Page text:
Goat Standard of East Africa

Page 134

John Maynard Keynes in Volume 1 of his Treatise on Money, published in 1930, says that:

A district commissioner in Uganda today, where goats are the customary native standard, tells me that it is a part of his official duties to decide, in cases of dispute, whether a given goat is or is not too old or too scraggy to constitute a standard goat for the purposes of discharging a debt.

Often goats shared with cattle the role of currency, a store of value, and standard of deferred payment in Uganda well into the twentieth century. Like many livestock standards, the rate at which goats and cattle could be traded for each other was fixed. The goats circulated more easily in subsistence economies and were often used to buy weapons and salt. Goats could be loaned out for interest; a chief might send a herd of goats to be kept by his subjects, and receive every third kid born to the herd as interest. The government also fixed fines payable in goats.

In Tanzania 25 goats were equivalent to 1 cow or ox, and 1 goat equaled 1 hoe. The exchange rate between goats and oxen varied between districts. The Masai rated 1 ass at 5 goats, an iron spear at 2 goats, and a big cattle bell or a small ax at 1 goat. They also paid bride money in goats.

In equatorial Africa goats often served as a store of value and a standard of deferred payment, but not a medium of exchange. Bride money was paid in goats and sheep; in order for a man to marry, he had to be able to borrow goats and sheep.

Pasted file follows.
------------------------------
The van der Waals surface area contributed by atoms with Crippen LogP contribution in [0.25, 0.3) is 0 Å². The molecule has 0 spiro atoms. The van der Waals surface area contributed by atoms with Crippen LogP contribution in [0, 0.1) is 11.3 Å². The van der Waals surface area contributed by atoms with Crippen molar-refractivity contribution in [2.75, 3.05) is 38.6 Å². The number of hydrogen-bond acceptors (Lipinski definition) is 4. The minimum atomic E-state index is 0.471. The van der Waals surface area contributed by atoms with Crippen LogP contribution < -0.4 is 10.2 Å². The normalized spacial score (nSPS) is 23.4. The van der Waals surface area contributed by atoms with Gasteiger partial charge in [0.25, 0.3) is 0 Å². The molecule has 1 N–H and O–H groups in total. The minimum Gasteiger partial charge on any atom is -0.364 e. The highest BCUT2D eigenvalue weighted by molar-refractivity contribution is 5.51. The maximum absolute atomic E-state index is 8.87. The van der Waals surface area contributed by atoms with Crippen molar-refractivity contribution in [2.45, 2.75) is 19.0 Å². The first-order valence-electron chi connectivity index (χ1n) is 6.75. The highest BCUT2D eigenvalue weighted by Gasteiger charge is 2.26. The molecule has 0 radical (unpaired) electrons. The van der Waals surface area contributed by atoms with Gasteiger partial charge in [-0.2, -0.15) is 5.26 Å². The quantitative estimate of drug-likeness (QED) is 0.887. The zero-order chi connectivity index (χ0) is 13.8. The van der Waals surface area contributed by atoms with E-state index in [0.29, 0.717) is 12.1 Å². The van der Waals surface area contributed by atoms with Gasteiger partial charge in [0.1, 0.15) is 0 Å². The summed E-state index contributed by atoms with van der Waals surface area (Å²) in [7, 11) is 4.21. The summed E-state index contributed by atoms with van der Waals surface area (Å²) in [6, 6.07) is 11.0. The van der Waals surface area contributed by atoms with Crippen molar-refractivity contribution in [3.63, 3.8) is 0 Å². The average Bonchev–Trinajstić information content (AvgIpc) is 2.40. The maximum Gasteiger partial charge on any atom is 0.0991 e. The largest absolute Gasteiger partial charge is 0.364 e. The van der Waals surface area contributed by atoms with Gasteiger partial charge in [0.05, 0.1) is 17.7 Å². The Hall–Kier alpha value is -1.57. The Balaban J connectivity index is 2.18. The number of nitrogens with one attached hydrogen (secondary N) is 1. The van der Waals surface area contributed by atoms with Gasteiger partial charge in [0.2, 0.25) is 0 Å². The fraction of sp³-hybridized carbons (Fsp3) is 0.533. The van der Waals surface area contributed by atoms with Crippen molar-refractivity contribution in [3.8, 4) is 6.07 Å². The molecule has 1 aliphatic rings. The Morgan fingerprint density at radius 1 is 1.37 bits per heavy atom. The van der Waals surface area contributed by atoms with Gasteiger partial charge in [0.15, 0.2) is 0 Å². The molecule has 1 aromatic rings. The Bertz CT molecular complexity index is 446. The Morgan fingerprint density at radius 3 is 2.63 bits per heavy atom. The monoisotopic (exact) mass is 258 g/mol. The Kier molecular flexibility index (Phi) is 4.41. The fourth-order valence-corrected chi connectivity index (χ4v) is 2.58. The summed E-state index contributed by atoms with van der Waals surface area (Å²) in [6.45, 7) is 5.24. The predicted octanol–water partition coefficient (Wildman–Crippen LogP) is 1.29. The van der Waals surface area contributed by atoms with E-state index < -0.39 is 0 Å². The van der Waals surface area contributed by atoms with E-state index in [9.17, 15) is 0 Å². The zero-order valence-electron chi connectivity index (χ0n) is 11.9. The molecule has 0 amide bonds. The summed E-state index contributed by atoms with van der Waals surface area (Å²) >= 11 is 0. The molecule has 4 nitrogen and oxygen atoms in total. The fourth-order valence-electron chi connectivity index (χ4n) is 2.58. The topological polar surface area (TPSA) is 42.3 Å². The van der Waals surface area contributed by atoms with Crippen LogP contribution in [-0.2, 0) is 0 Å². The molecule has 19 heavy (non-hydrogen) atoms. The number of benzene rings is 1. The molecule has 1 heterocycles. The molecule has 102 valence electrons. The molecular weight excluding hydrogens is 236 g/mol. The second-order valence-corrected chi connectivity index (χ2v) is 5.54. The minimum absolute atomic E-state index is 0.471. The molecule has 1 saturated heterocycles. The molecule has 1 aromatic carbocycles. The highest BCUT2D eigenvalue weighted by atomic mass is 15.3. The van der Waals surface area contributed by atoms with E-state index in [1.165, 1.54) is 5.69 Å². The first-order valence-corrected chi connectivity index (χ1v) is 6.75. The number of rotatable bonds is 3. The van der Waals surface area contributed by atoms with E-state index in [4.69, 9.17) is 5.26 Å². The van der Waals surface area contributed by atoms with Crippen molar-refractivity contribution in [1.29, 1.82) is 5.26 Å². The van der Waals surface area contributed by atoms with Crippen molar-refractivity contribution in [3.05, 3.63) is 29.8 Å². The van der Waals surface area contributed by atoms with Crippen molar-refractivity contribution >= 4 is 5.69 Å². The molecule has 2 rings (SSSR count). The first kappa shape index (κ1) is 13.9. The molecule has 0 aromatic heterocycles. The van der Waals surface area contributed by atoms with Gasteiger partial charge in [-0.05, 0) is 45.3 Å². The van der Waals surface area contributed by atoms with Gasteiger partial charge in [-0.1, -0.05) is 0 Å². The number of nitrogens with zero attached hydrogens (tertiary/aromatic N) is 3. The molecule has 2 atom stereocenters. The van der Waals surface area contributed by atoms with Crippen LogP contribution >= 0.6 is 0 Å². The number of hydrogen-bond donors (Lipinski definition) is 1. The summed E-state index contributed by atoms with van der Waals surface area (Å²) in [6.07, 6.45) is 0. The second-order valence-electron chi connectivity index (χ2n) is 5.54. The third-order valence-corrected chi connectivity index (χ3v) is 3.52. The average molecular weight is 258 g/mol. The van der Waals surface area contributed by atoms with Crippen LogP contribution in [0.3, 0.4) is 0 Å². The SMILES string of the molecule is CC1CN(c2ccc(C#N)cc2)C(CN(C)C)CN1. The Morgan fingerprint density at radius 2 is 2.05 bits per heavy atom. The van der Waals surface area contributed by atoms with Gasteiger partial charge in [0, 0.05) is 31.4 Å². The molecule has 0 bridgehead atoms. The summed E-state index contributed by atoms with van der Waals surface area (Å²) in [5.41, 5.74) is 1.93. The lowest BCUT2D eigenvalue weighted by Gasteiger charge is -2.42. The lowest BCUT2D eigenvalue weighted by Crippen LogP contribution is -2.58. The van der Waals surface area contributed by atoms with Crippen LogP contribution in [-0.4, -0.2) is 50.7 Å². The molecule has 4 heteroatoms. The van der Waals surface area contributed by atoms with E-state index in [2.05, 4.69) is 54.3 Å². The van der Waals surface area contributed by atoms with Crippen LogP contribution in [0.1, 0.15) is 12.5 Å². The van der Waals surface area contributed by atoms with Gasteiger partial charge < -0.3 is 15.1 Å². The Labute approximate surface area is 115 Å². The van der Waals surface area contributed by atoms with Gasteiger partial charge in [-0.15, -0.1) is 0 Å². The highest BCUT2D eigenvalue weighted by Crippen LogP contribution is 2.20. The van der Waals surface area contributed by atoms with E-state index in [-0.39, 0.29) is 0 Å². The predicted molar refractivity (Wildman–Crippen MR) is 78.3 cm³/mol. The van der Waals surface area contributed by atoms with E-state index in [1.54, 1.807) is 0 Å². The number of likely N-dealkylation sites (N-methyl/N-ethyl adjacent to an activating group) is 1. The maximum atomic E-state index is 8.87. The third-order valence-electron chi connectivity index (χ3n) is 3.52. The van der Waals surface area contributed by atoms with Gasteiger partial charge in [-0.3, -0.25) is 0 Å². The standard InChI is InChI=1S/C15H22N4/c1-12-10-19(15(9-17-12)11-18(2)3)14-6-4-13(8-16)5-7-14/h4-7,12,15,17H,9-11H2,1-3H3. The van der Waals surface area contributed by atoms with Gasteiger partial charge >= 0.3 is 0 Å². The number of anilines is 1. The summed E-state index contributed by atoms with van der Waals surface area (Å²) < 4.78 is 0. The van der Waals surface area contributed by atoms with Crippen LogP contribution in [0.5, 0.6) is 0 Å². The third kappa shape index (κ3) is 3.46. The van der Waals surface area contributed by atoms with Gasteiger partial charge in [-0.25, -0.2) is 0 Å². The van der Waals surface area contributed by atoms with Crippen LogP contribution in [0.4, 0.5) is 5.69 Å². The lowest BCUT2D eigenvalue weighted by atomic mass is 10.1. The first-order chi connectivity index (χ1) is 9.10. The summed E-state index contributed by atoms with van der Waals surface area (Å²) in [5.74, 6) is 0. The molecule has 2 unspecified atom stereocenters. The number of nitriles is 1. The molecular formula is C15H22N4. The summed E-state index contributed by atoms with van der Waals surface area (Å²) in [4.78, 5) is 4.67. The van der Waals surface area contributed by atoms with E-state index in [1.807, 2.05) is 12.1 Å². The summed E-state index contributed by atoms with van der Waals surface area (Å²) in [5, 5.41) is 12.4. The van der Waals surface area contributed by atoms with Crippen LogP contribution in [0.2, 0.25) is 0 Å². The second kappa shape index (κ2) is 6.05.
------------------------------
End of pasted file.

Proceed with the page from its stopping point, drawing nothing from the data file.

Societies living closer to the threshold of survival found food items useful as money because food was what everyone needed, and a large share of each individual’s activity was devoted to securing food. Therefore food items were an obvious choice as a readily acceptable medium of exchange. The problem with much food, such as grain, was that it was perishable, hampering its usefulness as a store of value, one of the important functions of money. Livestock not only made excellent food, but also reproduced, solving the problem of perishability, and even earning a crude form of interest. Therefore livestock could serve both as a medium of exchange and a store of value. Because livestock could be counted on to maintain their value, creditors preferred to define debts in terms of livestock. Livestock shared with other commodities one important defect as a medium of exchange. The quality of livestock varied because of age and health and people invariably sought to repay debts with inferior animals, creating conflicts of the sort referred to in the quotation from John Maynard Keynes. Also livestock are often bulky and difficult to transport.

Livestock money is not necessarily a symptom of primitive economics and culture. Remote areas often suffer shortages of coins and other forms of money and turn to commodities as a medium of exchange. The American colonies resorted to commodities as money at a time when the world economy was flush with supplies of precious metals from the New World. The Massachusetts Bay Colony enacted a law for cattle being driven to Boston for payment of taxes, providing “if they be weary, or hungry, or fall sick, or lame, it shall be lawful to rest and refresh them for a competent time in any open place, that is not corn, meadow, or inclosed for some particular use” (Nettels, 1934).